Prices in the Dallas market have appreciated considerably in the last five years. $300,000 used to get you a really nice MCM in Dallas, but not so much anymore. $400,000 is pretty much entry-level at this point with prices going above $2 million for exceptional properties.
What is the demographic of your typical mid-century buyer?
The majority of them are younger and often first time home buyers. In general, I’ve found that MCM design is most appealing at a lower to mid-level home price point. The MCM luxury market is very slim.
What type of mid-century details are your clients looking for in a home?
I generally see two types of clients interested in mid-century modern. The first type is rarer, but they are the people interested in all original components and untouched in terms of updating. The second type is more common and made up of the people who really are just after the modern clean-lined aesthetic. Often times they can’t afford new modern construction, and MCM checks off the boxes in terms of what they’re looking for within their budget.
Would you sell to someone who is looking to tear down a mid-century home, or do you draw the line at working with that type of client?
As of today, I still have a record for zero MCM tear downs sold… and I’ve certainly sold several that were right on the edge. I hope to keep my record, as I don’t really believe in erasing the past, especially if there is anything of architectural significance that can be saved.
What do you do when you see a house that’s been “remuddled”?
Cry… No seriously, I, unfortunately, see it quite frequently. I try to explain the situation, but I usually just have to walk away from those listings. People who “remuddle” typically can’t be reasoned with.
Do you have a favorite story from working as a realtor specializing in mid-century properties?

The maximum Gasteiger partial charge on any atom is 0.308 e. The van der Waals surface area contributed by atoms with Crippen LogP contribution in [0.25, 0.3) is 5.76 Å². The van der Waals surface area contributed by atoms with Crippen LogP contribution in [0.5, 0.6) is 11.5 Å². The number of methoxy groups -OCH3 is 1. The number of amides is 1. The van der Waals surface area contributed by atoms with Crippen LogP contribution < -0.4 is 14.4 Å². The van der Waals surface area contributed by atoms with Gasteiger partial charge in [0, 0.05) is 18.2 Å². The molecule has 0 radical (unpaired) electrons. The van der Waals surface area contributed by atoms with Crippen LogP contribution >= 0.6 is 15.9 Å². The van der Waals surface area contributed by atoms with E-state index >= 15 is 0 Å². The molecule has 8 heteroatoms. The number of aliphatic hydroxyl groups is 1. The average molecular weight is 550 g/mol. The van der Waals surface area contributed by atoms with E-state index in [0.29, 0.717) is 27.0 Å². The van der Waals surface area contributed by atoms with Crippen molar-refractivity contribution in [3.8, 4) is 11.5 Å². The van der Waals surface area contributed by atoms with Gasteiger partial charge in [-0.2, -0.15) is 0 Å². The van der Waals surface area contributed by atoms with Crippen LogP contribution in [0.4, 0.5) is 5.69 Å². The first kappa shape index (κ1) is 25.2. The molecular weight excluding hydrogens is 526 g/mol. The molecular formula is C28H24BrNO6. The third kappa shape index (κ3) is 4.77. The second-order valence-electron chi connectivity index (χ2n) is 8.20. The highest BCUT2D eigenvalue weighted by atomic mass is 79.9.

Oh, there’s never a dull moment in real estate. It’s so personal that emotions frequently get out of hand. I was once showing my own listing to an internet buyer that I had never met. When several other buyers and agents entered the property, the buyer I was with got so angry at not being able to see the property in private that she confronted one of the other buyers and asked her to leave. A physical fight broke out between the two and the police were called. Ironically neither of them purchased the home. (Ed: This is the best story yet.)
Anything more you’d like us to know about you and your “relationship” with mid-century?
For me, the relationship really does stem from my own search for a mid-century modern home. I loved the style even before I knew what it was called. Fortunately, I’ve turned that love into a business that lets me help others in their pursuit to purchase their very own mid-century modern home. I find that very rewarding and am thankful to all the people who have let me help them along the way.
Last question that I have to ask. Do you live in a mid-century home?
I do! As I mentioned previously, I bought mine in 2005. In 2013 I decided to take it down to the studs, move the kitchen from one side of the house to the other, and add on a larger master suite. We love the result which blends the past with some of today’s popular amenities.
Many thanks to Brandon Stewart with David Griffin & Company Realtors for willing to be interviewed. Interested in working with Brandon? You can find him on his amazing website, Mod214.com. You can also find him on Facebook and Twitter!
Curious where we’ve been? Here’s a map for our current and past interviews. We’ll update it with each new interview with the goal of hitting all 50 states!